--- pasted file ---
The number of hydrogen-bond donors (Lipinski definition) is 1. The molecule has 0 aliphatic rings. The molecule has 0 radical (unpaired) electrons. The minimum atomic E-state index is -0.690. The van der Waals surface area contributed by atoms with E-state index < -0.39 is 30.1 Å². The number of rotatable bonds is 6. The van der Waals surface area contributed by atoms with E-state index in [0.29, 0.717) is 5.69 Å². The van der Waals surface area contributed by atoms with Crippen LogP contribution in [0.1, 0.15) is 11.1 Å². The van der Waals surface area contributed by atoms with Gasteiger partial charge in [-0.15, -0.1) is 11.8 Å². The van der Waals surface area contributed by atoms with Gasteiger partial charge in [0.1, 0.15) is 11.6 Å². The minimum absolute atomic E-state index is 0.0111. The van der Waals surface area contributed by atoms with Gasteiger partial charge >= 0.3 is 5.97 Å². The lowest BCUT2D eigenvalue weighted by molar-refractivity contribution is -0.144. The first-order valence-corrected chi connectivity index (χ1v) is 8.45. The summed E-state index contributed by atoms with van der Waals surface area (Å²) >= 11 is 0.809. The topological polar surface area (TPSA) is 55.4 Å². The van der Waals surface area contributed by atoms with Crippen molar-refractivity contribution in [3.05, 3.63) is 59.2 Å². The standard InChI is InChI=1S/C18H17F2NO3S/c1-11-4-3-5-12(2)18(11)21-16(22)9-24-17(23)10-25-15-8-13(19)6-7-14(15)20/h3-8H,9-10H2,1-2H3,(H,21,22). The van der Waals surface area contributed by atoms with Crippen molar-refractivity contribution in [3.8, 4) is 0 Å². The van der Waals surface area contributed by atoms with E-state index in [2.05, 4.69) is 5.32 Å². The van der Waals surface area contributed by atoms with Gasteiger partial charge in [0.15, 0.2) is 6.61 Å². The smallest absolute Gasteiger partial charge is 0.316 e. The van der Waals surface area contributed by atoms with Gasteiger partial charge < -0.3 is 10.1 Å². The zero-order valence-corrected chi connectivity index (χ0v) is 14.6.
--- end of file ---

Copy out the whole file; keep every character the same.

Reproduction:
The number of hydrogen-bond donors (Lipinski definition) is 1. The molecule has 0 aliphatic rings. The molecule has 0 radical (unpaired) electrons. The minimum atomic E-state index is -0.690. The van der Waals surface area contributed by atoms with E-state index < -0.39 is 30.1 Å². The number of rotatable bonds is 6. The van der Waals surface area contributed by atoms with E-state index in [0.29, 0.717) is 5.69 Å². The van der Waals surface area contributed by atoms with Crippen LogP contribution in [0.1, 0.15) is 11.1 Å². The van der Waals surface area contributed by atoms with Gasteiger partial charge in [-0.15, -0.1) is 11.8 Å². The van der Waals surface area contributed by atoms with Gasteiger partial charge in [0.1, 0.15) is 11.6 Å². The minimum absolute atomic E-state index is 0.0111. The van der Waals surface area contributed by atoms with Gasteiger partial charge >= 0.3 is 5.97 Å². The lowest BCUT2D eigenvalue weighted by molar-refractivity contribution is -0.144. The first-order valence-corrected chi connectivity index (χ1v) is 8.45. The summed E-state index contributed by atoms with van der Waals surface area (Å²) >= 11 is 0.809. The topological polar surface area (TPSA) is 55.4 Å². The van der Waals surface area contributed by atoms with Crippen molar-refractivity contribution in [3.05, 3.63) is 59.2 Å². The standard InChI is InChI=1S/C18H17F2NO3S/c1-11-4-3-5-12(2)18(11)21-16(22)9-24-17(23)10-25-15-8-13(19)6-7-14(15)20/h3-8H,9-10H2,1-2H3,(H,21,22). The van der Waals surface area contributed by atoms with Crippen molar-refractivity contribution in [3.8, 4) is 0 Å². The van der Waals surface area contributed by atoms with E-state index in [2.05, 4.69) is 5.32 Å². The van der Waals surface area contributed by atoms with Gasteiger partial charge in [0.15, 0.2) is 6.61 Å². The smallest absolute Gasteiger partial charge is 0.316 e. The van der Waals surface area contributed by atoms with Gasteiger partial charge < -0.3 is 10.1 Å². The zero-order valence-corrected chi connectivity index (χ0v) is 14.6.